Bill Bengston: I never intended to be a researcher of anomalous healing. I’m guessing that many of the people who are drawn to this field come to it after some kind of personal experience. Something weird happens, a spontaneous case of clairvoyance or a precognitive dream or something like that, and then they scratch their head and wonder about it.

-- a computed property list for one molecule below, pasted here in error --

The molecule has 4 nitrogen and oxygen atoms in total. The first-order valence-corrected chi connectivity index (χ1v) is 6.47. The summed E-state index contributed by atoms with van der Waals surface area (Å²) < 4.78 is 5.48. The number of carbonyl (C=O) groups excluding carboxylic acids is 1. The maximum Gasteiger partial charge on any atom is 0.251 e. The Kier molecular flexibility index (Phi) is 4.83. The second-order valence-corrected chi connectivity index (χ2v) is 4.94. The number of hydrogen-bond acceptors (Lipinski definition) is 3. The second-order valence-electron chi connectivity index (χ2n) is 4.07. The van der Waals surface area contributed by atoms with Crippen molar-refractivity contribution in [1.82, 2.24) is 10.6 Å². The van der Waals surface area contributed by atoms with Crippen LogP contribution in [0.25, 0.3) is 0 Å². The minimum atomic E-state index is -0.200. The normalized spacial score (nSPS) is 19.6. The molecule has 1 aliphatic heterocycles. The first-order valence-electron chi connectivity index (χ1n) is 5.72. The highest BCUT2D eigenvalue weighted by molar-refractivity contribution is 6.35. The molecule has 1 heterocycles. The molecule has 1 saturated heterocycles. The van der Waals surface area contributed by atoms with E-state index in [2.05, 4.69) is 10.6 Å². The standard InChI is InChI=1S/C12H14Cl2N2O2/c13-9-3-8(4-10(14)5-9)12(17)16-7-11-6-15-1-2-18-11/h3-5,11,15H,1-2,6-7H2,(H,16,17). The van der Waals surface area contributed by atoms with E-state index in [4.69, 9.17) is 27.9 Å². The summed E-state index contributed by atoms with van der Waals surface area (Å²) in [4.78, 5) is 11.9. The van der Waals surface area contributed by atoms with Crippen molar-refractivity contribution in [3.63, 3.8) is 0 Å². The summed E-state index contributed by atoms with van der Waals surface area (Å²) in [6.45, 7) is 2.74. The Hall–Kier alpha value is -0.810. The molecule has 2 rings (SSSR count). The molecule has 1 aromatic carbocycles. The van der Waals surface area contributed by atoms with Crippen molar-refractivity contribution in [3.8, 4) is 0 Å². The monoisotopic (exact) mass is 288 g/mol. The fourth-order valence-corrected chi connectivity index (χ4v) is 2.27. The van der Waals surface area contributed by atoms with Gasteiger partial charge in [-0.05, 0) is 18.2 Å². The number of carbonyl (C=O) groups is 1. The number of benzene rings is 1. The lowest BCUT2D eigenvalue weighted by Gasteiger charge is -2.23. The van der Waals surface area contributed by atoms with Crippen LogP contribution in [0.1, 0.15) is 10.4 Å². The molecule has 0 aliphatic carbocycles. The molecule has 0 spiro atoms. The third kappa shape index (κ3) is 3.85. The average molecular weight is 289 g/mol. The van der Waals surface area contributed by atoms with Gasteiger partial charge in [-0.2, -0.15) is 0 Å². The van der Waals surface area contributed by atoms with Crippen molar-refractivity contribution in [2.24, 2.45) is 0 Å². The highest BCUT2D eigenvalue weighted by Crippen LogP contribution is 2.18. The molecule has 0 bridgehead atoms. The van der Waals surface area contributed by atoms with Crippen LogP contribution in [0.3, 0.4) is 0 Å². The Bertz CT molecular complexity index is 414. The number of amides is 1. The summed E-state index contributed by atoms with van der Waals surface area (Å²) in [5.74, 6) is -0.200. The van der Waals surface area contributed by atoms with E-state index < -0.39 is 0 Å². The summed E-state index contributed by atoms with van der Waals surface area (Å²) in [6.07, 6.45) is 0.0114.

For me it began when I was introduced to some pioneering research data on the laying on of hands by Bernard Grad at McGill University. I was fascinated, read a couple of his papers, but then didn’t pay much attention after that. I graduated from college in 1971 and was lifeguarding when I met a guy, Bennett Mayrick, who claimed he was a psychic. A natural-born skeptic, I decided to put his psychic abilities to the test. I was sure that if I designed a stringent enough test, any psychic effect would go away—but, to the contrary, I couldn’t make the effect go away, which really annoyed me. It also turned out that Bennett’s psychic readings turned into psychometric readings, meaning he’d get physical impressions on his body. He would hold an object that belonged to someone else and start to get aches, pains, or visions. I started to design the studies to make this effect go away, figuring that there was some delusion somewhere in this phenomenon. Maybe somebody was pulling the wool over somebody’s eyes. I did some double-blind studies, but I couldn’t make the effect go away. And then, for the kicker, while Bennett was doing his psychic readings, the people he was reading began to report that whatever conditions they suffered from were going away. Both Bennett and I drew the line at that point and said that this was just nutty.